This feature had an impact on the quality of university education:

  1. The subject of specialization didn’t matter as much in the public sector, so students didn’t choose to study science and engineering; they chose somewhat “easier” subjects such as literature and history.
  2. The public sector was not demanding of soft skills.
  3. The nature of the curriculum, with its emphasis on memory, repeating what the professor says without questioning or debating, may have been acceptable for the public sector—but it didn’t help the private sector, which is looking for creative minds who will invent the next Uber, for example. This curriculum may have also made it easier for radicalized groups to recruit students.

The second, more controversial, reason has to do with the pricing of university education. Almost all the universities provided education free of charge, based on the notion that poor people should have access to higher education as a means of escaping poverty. Unfortunately, the result has been that the overwhelming majority of students in universities come from the richest parts of the population. The pattern is not unique to MENA: It is found in Asia and Africa. And the reason has to do with economics. Whenever something is provided for free, there is excess demand. Universities ration the excess demand by requiring students to pass an entrance exam. The rich can afford to send their children to the best secondary schools to prepare them to pass the entrance exam. As a result, the universities are full of students from the richest strata of society. Put another way, free higher education confers a huge rent to those who have access to it. And the rich are better placed to seize those rents than the poor.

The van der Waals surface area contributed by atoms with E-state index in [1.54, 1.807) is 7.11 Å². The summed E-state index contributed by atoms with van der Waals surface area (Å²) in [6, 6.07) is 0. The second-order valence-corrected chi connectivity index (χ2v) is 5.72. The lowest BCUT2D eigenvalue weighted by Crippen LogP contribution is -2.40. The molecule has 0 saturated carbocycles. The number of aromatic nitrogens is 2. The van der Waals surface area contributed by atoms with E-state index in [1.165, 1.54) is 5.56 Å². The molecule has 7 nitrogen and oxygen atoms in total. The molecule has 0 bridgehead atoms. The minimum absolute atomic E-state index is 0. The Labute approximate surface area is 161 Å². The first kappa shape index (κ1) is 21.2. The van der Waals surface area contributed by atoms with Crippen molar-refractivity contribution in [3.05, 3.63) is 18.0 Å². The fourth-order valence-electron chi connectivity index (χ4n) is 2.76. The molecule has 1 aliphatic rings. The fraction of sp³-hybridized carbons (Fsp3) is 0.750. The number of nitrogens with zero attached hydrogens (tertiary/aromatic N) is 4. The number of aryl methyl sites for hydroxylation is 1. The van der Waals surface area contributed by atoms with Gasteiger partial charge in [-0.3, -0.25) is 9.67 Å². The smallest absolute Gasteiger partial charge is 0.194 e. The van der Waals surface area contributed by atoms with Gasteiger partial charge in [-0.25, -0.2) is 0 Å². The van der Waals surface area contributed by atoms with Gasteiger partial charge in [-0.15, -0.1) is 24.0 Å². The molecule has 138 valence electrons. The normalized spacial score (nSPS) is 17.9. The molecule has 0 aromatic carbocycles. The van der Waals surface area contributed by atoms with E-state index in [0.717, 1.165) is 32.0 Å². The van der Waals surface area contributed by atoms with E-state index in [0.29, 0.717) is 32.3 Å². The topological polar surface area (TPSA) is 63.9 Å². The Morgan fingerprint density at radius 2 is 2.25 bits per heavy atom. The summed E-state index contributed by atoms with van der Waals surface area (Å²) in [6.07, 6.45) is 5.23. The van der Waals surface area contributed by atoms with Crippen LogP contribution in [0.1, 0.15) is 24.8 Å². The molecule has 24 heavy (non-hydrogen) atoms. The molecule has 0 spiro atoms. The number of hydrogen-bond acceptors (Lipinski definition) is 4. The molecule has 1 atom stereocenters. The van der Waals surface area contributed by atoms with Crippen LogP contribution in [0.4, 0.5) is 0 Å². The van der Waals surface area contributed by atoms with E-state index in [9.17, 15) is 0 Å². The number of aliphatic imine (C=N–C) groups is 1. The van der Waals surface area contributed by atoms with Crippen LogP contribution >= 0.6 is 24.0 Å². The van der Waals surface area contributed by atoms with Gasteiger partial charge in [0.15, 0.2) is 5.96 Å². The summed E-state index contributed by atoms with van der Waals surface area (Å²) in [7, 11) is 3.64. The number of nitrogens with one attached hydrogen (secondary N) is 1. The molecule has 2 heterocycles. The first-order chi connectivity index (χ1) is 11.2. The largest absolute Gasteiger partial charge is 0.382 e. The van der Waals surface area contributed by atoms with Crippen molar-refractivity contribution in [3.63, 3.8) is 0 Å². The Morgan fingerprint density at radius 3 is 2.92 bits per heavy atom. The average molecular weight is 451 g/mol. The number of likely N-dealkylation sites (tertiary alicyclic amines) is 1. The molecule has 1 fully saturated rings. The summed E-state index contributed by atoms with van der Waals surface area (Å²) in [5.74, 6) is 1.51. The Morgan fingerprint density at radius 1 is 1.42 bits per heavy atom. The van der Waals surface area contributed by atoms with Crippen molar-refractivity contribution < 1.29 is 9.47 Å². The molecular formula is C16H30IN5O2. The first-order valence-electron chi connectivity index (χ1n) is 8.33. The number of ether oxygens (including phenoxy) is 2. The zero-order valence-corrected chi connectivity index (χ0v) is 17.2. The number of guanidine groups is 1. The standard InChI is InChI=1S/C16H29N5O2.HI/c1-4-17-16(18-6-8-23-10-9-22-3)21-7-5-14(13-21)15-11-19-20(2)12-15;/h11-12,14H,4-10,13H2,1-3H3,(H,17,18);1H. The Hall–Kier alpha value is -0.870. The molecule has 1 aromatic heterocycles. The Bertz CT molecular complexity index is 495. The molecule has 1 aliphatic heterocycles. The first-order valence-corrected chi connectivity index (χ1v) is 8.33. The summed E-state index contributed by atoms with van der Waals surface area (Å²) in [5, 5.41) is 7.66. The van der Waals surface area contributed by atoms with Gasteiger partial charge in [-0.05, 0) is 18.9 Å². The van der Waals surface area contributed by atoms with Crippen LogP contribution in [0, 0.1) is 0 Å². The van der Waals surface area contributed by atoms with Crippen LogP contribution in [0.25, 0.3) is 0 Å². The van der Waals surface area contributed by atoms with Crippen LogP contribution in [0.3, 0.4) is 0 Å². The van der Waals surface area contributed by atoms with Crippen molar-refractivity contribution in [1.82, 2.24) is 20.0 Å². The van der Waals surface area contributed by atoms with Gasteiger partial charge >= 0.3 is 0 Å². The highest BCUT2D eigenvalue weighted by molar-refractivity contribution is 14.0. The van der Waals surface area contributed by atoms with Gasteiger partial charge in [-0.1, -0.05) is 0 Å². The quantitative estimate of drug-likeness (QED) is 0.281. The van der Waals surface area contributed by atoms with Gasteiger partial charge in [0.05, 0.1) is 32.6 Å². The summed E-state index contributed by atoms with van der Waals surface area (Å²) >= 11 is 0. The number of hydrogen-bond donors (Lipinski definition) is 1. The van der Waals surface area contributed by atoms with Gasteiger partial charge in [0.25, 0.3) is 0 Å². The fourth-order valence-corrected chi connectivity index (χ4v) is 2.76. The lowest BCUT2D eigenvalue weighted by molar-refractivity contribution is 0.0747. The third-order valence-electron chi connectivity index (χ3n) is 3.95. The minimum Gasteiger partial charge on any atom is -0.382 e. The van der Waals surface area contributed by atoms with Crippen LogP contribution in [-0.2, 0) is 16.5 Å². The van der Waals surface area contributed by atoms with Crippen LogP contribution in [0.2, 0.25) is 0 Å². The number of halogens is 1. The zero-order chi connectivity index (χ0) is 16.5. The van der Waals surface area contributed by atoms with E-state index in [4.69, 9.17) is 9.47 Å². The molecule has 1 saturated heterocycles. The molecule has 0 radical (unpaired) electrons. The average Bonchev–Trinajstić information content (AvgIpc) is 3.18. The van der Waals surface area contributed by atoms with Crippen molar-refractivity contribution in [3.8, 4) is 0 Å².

In fact, the problem is worse because free education gives weak incentives to improve the quality of university education. The university has little to gain by investing in improving the curriculum (since more students doesn’t mean more revenue). Meanwhile, students don’t demand better quality as much as they would if they were paying for the education and needed to recoup their investment. The experience of Tribhuvan University in Nepal is instructive. When they started charging tuition fees in their institute of engineering, the quality improved so much that they started attracting students from all over South Asia. Moreover, the reforms spread to the rest of the higher education sector in the country.

To be sure, simply charging for higher education will not solve the problems of universities in MENA. For one thing, poor people should still be able to afford tertiary education, but this should be addressed by providing means-tested scholarships, rather than an across-the-board subsidy that, as we noted, the rich can take advantage of. For another, the transition needs to be managed because such shifts are likely to elicit a political reaction. However, the principle has to be that universities should be given incentives to invest in higher quality education, and students should have an incentive to demand higher quality instruction.